Niacinamide has a throng of skincare benefits, such as soothing fine lines and wrinkles, boosting skin’s elasticity and reducing signs of environmental damage.

“It's an all-round crowd-pleaser,” says Dr. Sam Bunting. “Versatile, well-tolerated and it’s actually a dream to formulate as it doesn't need any special treatment.”

The popularity of niacinamide could also be due to the fact that now, we are much more aware of the importance of supporting our skin barrier. Not only does niacinamide help to strengthen this barrier, but because it gets along with other actives, such as retinol and alpha hydroxy acids, it allows our skin to tolerate these ingredients better.

What are the benefits of niacinamide?

How long have you got?! If ever there was an ingredient all-rounder, this is it. “From improving skin texture and tone to enhancing the skin barrier function to diminishing the appearance of fine lines and wrinkles,” enthuses Dr. Cunningham.

It can also help with increasing skin’s tolerance to topical retinoids, according to Dr. Bunting, and she suggests using niacinamide before starting a retinoid if you have sensitive skin. Plus, she adds. “This is a great way to help improve compliance with retinoids in acne sufferers who also have a tendency to dry, sensitive skin.”

Who can use niacinamide?

Niacinamide has extensive advantages and is just about universally effective for every skin type. “It’s suitable for all ages – from teens through to those with mature skin,” agrees Dr. Bunting. “It’s a fantastic all-rounder that’s brilliantly well-tolerated so most people can benefit from it.”

Plus, adds Dr. Cunningham, “it is more gentle than retinol and retinoids in terms of its skin-ageing benefits and is safe to use during pregnancy.”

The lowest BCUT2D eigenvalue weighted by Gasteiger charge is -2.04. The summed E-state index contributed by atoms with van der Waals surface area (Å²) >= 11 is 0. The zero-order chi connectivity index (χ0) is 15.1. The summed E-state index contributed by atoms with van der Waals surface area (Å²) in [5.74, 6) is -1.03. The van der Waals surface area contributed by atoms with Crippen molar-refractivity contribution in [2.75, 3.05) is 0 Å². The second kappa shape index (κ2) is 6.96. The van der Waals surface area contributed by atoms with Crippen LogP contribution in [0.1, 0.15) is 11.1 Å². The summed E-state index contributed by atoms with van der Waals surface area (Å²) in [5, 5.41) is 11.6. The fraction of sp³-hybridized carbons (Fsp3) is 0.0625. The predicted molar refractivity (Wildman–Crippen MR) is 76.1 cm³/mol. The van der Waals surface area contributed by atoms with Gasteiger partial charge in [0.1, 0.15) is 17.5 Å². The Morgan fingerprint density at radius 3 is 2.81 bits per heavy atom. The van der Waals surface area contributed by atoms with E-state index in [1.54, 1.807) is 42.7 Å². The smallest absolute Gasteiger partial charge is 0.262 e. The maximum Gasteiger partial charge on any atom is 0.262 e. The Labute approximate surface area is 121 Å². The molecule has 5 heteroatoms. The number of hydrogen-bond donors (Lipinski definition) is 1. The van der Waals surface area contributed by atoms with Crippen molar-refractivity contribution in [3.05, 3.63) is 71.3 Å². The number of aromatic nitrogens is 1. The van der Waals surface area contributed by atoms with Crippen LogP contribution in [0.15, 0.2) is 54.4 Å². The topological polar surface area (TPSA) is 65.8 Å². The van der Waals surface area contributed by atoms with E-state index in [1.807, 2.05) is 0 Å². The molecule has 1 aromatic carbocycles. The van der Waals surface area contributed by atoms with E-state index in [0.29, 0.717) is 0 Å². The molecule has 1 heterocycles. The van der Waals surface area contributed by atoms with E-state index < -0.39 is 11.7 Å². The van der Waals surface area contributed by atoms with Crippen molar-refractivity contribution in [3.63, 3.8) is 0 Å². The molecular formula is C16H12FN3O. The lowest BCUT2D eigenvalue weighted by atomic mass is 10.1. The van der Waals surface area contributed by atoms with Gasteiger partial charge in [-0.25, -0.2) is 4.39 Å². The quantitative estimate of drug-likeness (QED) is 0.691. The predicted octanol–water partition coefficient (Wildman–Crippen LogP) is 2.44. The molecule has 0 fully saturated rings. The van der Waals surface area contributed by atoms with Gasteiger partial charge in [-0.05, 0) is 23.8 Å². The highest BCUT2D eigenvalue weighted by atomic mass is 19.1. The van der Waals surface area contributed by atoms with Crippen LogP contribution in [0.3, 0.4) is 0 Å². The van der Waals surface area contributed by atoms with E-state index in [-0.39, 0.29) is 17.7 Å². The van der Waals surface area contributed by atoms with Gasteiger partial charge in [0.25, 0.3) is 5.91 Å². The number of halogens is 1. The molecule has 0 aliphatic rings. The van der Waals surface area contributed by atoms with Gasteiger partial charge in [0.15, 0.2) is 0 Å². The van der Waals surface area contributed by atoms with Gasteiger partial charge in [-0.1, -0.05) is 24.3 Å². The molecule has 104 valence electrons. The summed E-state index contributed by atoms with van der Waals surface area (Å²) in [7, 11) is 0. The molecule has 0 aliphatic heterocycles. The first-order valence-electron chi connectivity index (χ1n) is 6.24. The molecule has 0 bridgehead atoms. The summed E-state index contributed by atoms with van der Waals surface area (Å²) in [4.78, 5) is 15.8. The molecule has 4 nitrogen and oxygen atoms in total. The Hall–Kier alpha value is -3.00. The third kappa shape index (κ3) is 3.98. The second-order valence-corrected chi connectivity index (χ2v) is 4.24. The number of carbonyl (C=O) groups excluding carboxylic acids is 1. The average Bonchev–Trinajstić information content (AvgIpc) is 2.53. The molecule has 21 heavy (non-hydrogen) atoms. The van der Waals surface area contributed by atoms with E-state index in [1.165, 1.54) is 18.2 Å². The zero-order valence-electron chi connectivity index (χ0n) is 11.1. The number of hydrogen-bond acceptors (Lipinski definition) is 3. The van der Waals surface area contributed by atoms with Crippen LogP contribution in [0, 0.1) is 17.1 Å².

How much niacinamide do we need?

According to Clarins, while niacinamide is highly tolerated and best for all skin types, it can be found in varying concentrations, with 10% being the highest. As a result, it may lead some to skin irritations, while a concentration that is too low will have minimal effect.

Dermatologists recommend starting at around 2-3% and working up to a maximum of 10% depending on how your skin reacts to it. In regards to when to apply, Dr. Bunting says that, “niacinamide can be used at any time of day. It can be built into sunscreen in the morning and it can be used in a serum format at night.”

Any precautions before using niacinamide?

Niacinamide is generally quite a good ingredient for your skin. However, Dr Ahmed El Muntasar advises to be careful not to over-hydrate your skin.

“Sometimes people can use niacinamide, hyaluronic acid, ceramides and all these different hydration products, thinking that ‘hydration, hydration’ is always a good thing. “However, if you're acne -prone, that could be quite bad because that can actually break you out. So too much of a good thing, could be a bad thing.”

Charley Williams-Howitt

Charley Williams-Howitt has over 20 years of experience working in the beauty industry. As well as previously writing for lifestyle titles, such as woman&home, Woman and Woman's Weekly, Charley has worked for British institutions like Marks and Spencer, John Lewis, and Superdrug creating visual and editorial content cross-platform. Starting her career in the fashion cupboard at Cosmopolitan magazine, she eventually escaped the piles of clothes to discover a world of makeup, moisturizers, and models.